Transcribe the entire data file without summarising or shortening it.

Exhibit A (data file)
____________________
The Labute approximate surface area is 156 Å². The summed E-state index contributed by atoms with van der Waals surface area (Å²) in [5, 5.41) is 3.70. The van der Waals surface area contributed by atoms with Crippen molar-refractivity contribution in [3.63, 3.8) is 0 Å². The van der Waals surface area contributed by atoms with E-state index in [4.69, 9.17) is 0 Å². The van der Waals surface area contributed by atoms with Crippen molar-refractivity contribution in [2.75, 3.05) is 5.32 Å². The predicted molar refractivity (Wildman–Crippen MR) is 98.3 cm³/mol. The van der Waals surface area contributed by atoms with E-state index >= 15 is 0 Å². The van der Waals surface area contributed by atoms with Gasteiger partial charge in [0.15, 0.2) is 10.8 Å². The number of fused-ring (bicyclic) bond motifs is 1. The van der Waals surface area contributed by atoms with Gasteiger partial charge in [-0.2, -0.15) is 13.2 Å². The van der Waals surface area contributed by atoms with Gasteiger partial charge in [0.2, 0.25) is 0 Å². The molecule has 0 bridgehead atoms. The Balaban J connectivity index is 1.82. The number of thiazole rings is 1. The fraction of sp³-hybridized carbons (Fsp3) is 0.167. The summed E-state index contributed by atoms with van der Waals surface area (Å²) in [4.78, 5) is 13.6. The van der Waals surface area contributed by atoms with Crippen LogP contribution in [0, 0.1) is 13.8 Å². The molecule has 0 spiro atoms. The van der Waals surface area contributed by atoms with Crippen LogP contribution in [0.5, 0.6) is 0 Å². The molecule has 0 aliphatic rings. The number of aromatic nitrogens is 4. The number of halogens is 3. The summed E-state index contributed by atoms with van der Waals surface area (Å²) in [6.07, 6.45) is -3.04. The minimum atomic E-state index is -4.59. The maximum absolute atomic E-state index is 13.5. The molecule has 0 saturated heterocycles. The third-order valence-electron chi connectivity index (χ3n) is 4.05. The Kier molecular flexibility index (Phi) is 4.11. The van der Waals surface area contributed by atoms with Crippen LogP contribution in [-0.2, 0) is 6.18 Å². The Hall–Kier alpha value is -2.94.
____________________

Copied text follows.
The Labute approximate surface area is 156 Å². The summed E-state index contributed by atoms with van der Waals surface area (Å²) in [5, 5.41) is 3.70. The van der Waals surface area contributed by atoms with Crippen molar-refractivity contribution in [3.63, 3.8) is 0 Å². The van der Waals surface area contributed by atoms with E-state index in [4.69, 9.17) is 0 Å². The van der Waals surface area contributed by atoms with Crippen molar-refractivity contribution in [2.75, 3.05) is 5.32 Å². The predicted molar refractivity (Wildman–Crippen MR) is 98.3 cm³/mol. The van der Waals surface area contributed by atoms with E-state index >= 15 is 0 Å². The van der Waals surface area contributed by atoms with Gasteiger partial charge in [0.15, 0.2) is 10.8 Å². The number of fused-ring (bicyclic) bond motifs is 1. The van der Waals surface area contributed by atoms with Gasteiger partial charge in [-0.2, -0.15) is 13.2 Å². The van der Waals surface area contributed by atoms with Gasteiger partial charge in [0.2, 0.25) is 0 Å². The molecule has 0 bridgehead atoms. The Balaban J connectivity index is 1.82. The number of thiazole rings is 1. The fraction of sp³-hybridized carbons (Fsp3) is 0.167. The summed E-state index contributed by atoms with van der Waals surface area (Å²) in [4.78, 5) is 13.6. The van der Waals surface area contributed by atoms with Crippen LogP contribution in [0, 0.1) is 13.8 Å². The molecule has 0 spiro atoms. The van der Waals surface area contributed by atoms with Crippen LogP contribution in [0.5, 0.6) is 0 Å². The molecule has 0 aliphatic rings. The number of aromatic nitrogens is 4. The number of halogens is 3. The summed E-state index contributed by atoms with van der Waals surface area (Å²) in [6.07, 6.45) is -3.04. The minimum atomic E-state index is -4.59. The maximum absolute atomic E-state index is 13.5. The molecule has 0 saturated heterocycles. The third-order valence-electron chi connectivity index (χ3n) is 4.05. The Kier molecular flexibility index (Phi) is 4.11. The van der Waals surface area contributed by atoms with Crippen LogP contribution in [-0.2, 0) is 6.18 Å². The Hall–Kier alpha value is -2.94.